CAPE CANAVERAL — The astronauts living aboard the International Space Station snagged a free-flying commercial cargo ship filled with a bounty of supplies and new science this morning, pulling the vessel aboard as the two craft flew in formation 252 miles above the world.
The Orbital ATK’s private Cygnus freighter, dubbed the SS Deke Slayton II for the late Mercury 7 astronaut, successfully completed its two-and-a-half day trip from the launch pad at Cape Canaveral to the delight and relief of flight controllers.
It is the first U.S. cargo craft to reach the station since April, the result of two launch failures for Orbital ATK and SpaceX that has grounded the private delivery services for the outpost and its resident crew.
A United Launch Alliance Atlas 5 rocket was purchased to restart Orbital ATK’s supply-delivery contract with NASA, blasting off Sunday from Cape Canaveral. The company plans to use another Atlas to deploy another Cygnus in March.
SpaceX hopes to resume its Dragon capsule flights early next year and Orbital ATK with its own Antares booster by May.
The station’s robotic arm, operated by station astronaut and NASA flight engineer Kjell Lindgren, captured the 21-foot-long Cygnus spacecraft at 6:19 a.m. EST (1119 GMT) some 252 miles over the Arabian Sea.
“Outstanding! There’s much rejoicing on the ground,” CAPCOM astronaut David Saint-Jacques radioed from Houston.
“Thank you, and our thanks and congratulations on a phenomenal team effort in delivering the Cygnus vehicle and its precious cargo to the International Space Station,” Lindgren replied.
“And welcome aboard, Deke Slayton.”
“It went flawlessly,” CAPCOM said, “textbook perfect.”
The rendezvous went problem-free as Cygnus slowly approached the station from beneath the complex, stopping at a series of waypoints to verify all was normal. The craft eventually arrived 40 feet below, allowing the robot arm to capture a grapple fixture on Cygnus.
The Canadian-made arm, under remote-operation via Mission Control, maneuvered the freighter to the underside of Unity, the connecting module near the center of the station. Cygnus was delicately seated in the berthing mechanism, triggering the four “ready-to-latch” indicators at 9:14 a.m. EST (1414 GMT).
Sixteen electrically-driven bolts in the Earth-facing port, commanded via laptop computer in the Destiny laboratory module by Lindgren, then engaged to firmly and officially install Cygnus at 9:26 a.m. EST (1426 GMT).
Cygnus became the 164th mission to reach the station since operations began in 1998, NASA said.
The station’s crew, specifically NASA astronaut Scott Kelly, plans to open the hatchway and enter the new vessel on Thursday morning, that coming on the eve of departure and landing for Lindgren, Soyuz Commander Oleg Kononenko and Japanese astronaut Kimiya Yui on Friday after 141 days in space.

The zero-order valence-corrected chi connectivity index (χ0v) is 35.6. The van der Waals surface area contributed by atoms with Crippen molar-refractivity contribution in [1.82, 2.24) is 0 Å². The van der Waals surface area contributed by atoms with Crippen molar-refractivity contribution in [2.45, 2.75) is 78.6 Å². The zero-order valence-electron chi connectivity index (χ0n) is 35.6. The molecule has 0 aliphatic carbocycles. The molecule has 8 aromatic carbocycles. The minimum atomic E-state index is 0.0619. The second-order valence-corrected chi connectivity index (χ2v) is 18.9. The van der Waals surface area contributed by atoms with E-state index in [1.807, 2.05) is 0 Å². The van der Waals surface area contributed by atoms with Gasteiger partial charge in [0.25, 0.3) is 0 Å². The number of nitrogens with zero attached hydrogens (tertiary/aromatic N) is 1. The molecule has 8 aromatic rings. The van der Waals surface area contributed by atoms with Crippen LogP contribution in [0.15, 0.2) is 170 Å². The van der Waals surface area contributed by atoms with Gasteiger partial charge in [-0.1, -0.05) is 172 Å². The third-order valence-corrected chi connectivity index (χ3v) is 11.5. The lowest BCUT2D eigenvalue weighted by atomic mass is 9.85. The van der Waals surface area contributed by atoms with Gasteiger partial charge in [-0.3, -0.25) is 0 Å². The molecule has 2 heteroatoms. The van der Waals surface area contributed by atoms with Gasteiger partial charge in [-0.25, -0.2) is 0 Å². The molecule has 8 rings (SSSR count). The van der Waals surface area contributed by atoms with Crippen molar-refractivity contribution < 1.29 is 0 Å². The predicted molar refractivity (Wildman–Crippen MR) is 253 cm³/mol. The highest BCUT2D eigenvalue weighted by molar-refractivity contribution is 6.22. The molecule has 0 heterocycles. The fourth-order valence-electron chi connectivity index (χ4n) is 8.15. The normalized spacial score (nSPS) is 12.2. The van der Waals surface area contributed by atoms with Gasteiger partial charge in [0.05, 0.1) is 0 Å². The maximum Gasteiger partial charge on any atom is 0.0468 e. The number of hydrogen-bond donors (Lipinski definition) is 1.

“Anytime a vehicle approaches the space station, it’s something different to look out at from the window, it’s a new procedure to run and it’s really exciting to be able to reach out and capture something flying in space and attach it to the space station,” said Dan Tani, a former astronaut who spent 120 days living and working aboard the station on Expedition 16 and now serves as Orbital ATK’s manager of mission and cargo operations.
“It’s a real morale boost. It’s like coming home from the store and unpacking all the stuff you bought, a lot of stuff you didn’t know you needed, but a lot of stuff like notes from home, things that are really meaningful.”
This Cygnus is loaded with 7,383 pounds of provisions, not counting packing materials, for the station and its resident crews. The total mass with packing is 7,745 pounds.
Crew supplies: 2,604 pounds
* Clothing for Scott Kelly, Tim Kopra, Tim Peake and Jeff Williams
* 144 Bulk Overwrap Bags of food
Vehicle hardware: 2,220 pounds
* Cycle ergometer, control panel and seat cushion
* Air, water, surface sampling kits
* Acoustic dosimeter
* Carbon dioxide monitor
* C2V2 communications gear
Science utilization: 1,867 pounds
* Canadian Space Agency: Vascular echo exercise band
* European Space Agency: Biolab
* Japan Aerospace Exploration Agency: Cassette, valve, disk drive and cables
* NASA: Gases and liquids behavior experiment, a flame suppression test, a new space life science facility and the first NanoRacks microsatellite to be deployed from the station
EVA gear: 500 pounds
* New SAFER spacewalk jetpack
* Legs and gloves for spacesuit
* Tethers, filters, batteries, velcro and tool bags
* Airlock Cooling Loop Recovery Kit
Computer resources: 192 pounds
* New T61P laptop, hard drives and USB cables
* Canon XH G1 and XF305, Nikon D4 cameras
— Scott Kelly (@StationCDRKelly) December 9, 2015
The cargo container is a smaller diameter version of the Italian-made Multi-Purpose Logistics Modules that flew up and down on space shuttles to outfit the station.
“Sort of like the iPad and the iPad mini. They are pretty indistinguishable,” said Tani.
This Cygnus, the OA-4, will remain attached to the station through the end of January, getting completely unloaded and then filled with at least 3,000 pounds of trash and disposables that the ship will take away.
See earlier Cygnus OA-4 coverage.
Our Atlas archive.